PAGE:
Part of this responsibility requires helping the board to see cybersecurity as an enterprise-wide risk issue that has the potential for a major negative impact on the company, and not just as an important board topic. From a financial standpoint, the IT director helps to analyze the assets that the company could lose during a breach.
The IT director makes sure that the board dedicates enough time on the agenda to cybersecurity issues. Typically, the IT director gives the board a briefing on cybersecurity issues at least quarterly. Within the spirit of educating the board, the IT director may occasionally bring in third-party experts, advisors, law firms, audit firms or communications firms to help educate board members. Such meetings should help the rest of the board to better understand technological issues, risks and preparedness. Boards that are appropriately informed about cybersecurity issues will be able to make better decisions about the amount of money that they need to allocate for it in the budget so that it’s adequately funded.
An IT director will be able to review the company’s cybersecurity insurance policy and make sure they have enough liability coverage to protect their assets. As an expert in the field, the IT director guides the rest of the board on creating appropriate cybersecurity policies and procedures. The IT director anticipates changes around cybersecurity issues and updates the board on new security strategies and challenges as information becomes available.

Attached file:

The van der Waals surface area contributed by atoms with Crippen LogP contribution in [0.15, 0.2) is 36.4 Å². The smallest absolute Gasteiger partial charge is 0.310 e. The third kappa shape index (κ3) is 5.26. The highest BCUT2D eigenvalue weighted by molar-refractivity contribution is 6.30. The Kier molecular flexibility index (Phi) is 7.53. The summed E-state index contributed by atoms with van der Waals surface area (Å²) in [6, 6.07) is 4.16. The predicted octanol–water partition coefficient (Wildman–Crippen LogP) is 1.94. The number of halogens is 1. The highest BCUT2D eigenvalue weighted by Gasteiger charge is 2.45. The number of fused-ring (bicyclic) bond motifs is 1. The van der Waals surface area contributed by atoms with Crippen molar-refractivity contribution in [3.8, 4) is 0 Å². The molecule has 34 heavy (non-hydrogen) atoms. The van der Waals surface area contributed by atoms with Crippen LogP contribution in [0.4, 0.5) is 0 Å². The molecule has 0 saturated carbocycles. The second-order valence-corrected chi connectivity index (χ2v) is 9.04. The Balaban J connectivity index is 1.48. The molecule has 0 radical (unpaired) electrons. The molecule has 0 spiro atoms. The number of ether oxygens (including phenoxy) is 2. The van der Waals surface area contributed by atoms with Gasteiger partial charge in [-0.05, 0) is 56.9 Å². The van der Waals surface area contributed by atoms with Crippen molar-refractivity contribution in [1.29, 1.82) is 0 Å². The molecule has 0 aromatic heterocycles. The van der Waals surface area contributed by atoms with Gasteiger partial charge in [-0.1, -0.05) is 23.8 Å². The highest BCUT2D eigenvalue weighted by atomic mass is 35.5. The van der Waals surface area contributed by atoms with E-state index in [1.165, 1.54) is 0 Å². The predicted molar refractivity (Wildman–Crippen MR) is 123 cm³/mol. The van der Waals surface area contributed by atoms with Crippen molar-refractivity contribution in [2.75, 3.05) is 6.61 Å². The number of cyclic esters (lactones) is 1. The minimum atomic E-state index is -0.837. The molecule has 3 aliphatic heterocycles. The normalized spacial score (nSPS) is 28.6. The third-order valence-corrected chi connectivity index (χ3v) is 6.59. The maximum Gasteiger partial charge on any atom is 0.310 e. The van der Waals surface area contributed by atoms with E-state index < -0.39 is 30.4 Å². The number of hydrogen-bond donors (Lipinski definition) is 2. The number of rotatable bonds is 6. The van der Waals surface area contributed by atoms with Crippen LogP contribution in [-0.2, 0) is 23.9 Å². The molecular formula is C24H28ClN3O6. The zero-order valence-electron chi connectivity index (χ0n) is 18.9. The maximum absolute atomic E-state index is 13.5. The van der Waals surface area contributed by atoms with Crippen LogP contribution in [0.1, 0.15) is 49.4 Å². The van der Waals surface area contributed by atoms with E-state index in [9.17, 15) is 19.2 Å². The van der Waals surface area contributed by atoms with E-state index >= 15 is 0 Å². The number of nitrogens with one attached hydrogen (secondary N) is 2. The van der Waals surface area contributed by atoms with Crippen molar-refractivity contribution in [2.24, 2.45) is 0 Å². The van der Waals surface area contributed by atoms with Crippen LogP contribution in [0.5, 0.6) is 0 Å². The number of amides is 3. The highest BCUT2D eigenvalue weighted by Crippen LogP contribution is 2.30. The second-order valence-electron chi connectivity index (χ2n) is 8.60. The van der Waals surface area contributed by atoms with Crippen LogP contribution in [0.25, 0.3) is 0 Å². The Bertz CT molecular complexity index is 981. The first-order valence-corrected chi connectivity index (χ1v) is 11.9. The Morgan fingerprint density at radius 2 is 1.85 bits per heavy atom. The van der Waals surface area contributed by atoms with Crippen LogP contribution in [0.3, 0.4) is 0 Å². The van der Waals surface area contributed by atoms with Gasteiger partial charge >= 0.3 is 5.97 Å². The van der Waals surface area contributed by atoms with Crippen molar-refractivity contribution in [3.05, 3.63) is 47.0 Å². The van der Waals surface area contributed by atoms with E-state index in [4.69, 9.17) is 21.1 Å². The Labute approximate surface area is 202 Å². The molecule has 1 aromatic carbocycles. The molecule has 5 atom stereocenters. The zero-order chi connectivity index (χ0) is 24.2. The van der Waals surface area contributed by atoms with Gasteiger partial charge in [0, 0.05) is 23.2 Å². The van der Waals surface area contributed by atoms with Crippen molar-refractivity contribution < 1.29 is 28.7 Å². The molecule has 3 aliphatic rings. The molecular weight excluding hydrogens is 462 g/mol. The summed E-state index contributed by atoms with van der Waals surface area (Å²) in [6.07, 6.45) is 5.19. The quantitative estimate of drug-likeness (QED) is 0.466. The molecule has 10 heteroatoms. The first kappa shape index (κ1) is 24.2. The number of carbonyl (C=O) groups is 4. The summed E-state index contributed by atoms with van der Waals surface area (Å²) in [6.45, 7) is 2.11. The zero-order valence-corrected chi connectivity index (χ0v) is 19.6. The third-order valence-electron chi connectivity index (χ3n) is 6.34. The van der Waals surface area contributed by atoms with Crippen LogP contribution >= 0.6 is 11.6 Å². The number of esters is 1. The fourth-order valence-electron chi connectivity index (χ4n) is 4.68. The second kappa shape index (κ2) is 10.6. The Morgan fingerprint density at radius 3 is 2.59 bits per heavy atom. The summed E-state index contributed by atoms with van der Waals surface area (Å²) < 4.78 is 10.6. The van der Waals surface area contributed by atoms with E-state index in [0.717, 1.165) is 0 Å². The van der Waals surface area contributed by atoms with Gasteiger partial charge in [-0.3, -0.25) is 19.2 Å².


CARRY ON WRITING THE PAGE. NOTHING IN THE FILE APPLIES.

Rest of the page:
Companies are starting to move in the direction of delegating cybersecurity issues to a standing technology committee. In this case, it makes obvious sense that the IT director would chair this committee.
How Having an IT Director Helps Senior-Level Managers
While it’s ultra-important that board members be able to make strategic decisions around cybersecurity issues, the IT director also stands as a liaison and niche expert with senior-level managers. Senior managers who fail to implement the board’s plans for cybersecurity may cost the company large sums of money, legal fees and lost time in production. More importantly, lax cybersecurity could cost loss of customers and weaken the company’s brand.